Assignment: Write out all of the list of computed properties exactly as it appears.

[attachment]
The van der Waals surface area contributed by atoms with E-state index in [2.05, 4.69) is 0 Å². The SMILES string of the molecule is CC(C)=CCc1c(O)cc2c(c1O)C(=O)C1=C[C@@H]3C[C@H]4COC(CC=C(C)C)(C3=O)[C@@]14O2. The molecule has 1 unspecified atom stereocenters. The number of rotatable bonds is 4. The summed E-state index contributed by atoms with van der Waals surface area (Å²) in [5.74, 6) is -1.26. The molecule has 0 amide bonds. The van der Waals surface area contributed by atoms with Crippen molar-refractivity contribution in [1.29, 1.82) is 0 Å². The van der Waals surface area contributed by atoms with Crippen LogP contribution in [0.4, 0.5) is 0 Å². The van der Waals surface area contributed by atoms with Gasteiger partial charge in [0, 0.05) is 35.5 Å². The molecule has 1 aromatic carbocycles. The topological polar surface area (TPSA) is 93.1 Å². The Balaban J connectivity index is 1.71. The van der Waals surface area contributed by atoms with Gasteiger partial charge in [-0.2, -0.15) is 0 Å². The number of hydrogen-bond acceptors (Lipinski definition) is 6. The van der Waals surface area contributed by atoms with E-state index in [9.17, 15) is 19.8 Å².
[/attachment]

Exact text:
The van der Waals surface area contributed by atoms with E-state index in [2.05, 4.69) is 0 Å². The SMILES string of the molecule is CC(C)=CCc1c(O)cc2c(c1O)C(=O)C1=C[C@@H]3C[C@H]4COC(CC=C(C)C)(C3=O)[C@@]14O2. The molecule has 1 unspecified atom stereocenters. The number of rotatable bonds is 4. The summed E-state index contributed by atoms with van der Waals surface area (Å²) in [5.74, 6) is -1.26. The molecule has 0 amide bonds. The van der Waals surface area contributed by atoms with Crippen molar-refractivity contribution in [1.29, 1.82) is 0 Å². The van der Waals surface area contributed by atoms with Crippen LogP contribution in [0.4, 0.5) is 0 Å². The van der Waals surface area contributed by atoms with Gasteiger partial charge in [0, 0.05) is 35.5 Å². The molecule has 1 aromatic carbocycles. The topological polar surface area (TPSA) is 93.1 Å². The Balaban J connectivity index is 1.71. The van der Waals surface area contributed by atoms with Gasteiger partial charge in [-0.2, -0.15) is 0 Å². The number of hydrogen-bond acceptors (Lipinski definition) is 6. The van der Waals surface area contributed by atoms with E-state index in [9.17, 15) is 19.8 Å².